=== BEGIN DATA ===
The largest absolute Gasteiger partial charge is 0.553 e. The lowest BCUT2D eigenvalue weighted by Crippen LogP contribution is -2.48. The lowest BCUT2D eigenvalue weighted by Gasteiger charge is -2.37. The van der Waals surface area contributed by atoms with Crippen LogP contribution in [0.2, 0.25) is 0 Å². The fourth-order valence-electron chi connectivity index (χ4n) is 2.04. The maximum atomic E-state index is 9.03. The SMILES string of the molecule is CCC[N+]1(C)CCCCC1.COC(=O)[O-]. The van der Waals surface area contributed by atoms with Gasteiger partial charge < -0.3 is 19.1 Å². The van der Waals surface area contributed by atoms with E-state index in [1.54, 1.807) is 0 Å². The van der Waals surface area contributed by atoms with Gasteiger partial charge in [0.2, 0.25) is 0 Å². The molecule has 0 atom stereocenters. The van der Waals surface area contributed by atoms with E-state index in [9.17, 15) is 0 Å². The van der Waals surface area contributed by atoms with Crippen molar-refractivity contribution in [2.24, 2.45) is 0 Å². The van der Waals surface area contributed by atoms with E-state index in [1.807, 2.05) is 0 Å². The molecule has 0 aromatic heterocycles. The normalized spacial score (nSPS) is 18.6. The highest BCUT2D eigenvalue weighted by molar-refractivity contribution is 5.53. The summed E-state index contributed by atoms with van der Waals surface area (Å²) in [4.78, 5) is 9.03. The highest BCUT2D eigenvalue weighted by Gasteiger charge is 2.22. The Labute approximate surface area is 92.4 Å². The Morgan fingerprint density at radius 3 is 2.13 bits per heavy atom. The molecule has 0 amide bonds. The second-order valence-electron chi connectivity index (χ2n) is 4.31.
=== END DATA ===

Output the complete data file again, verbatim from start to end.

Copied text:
The largest absolute Gasteiger partial charge is 0.553 e. The lowest BCUT2D eigenvalue weighted by Crippen LogP contribution is -2.48. The lowest BCUT2D eigenvalue weighted by Gasteiger charge is -2.37. The van der Waals surface area contributed by atoms with Crippen LogP contribution in [0.2, 0.25) is 0 Å². The fourth-order valence-electron chi connectivity index (χ4n) is 2.04. The maximum atomic E-state index is 9.03. The SMILES string of the molecule is CCC[N+]1(C)CCCCC1.COC(=O)[O-]. The van der Waals surface area contributed by atoms with Gasteiger partial charge < -0.3 is 19.1 Å². The van der Waals surface area contributed by atoms with E-state index in [1.54, 1.807) is 0 Å². The van der Waals surface area contributed by atoms with Gasteiger partial charge in [0.2, 0.25) is 0 Å². The molecule has 0 atom stereocenters. The van der Waals surface area contributed by atoms with E-state index in [9.17, 15) is 0 Å². The van der Waals surface area contributed by atoms with Crippen molar-refractivity contribution in [2.24, 2.45) is 0 Å². The van der Waals surface area contributed by atoms with E-state index in [1.807, 2.05) is 0 Å². The molecule has 0 aromatic heterocycles. The normalized spacial score (nSPS) is 18.6. The highest BCUT2D eigenvalue weighted by molar-refractivity contribution is 5.53. The summed E-state index contributed by atoms with van der Waals surface area (Å²) in [4.78, 5) is 9.03. The highest BCUT2D eigenvalue weighted by Gasteiger charge is 2.22. The Labute approximate surface area is 92.4 Å². The Morgan fingerprint density at radius 3 is 2.13 bits per heavy atom. The molecule has 0 amide bonds. The second-order valence-electron chi connectivity index (χ2n) is 4.31.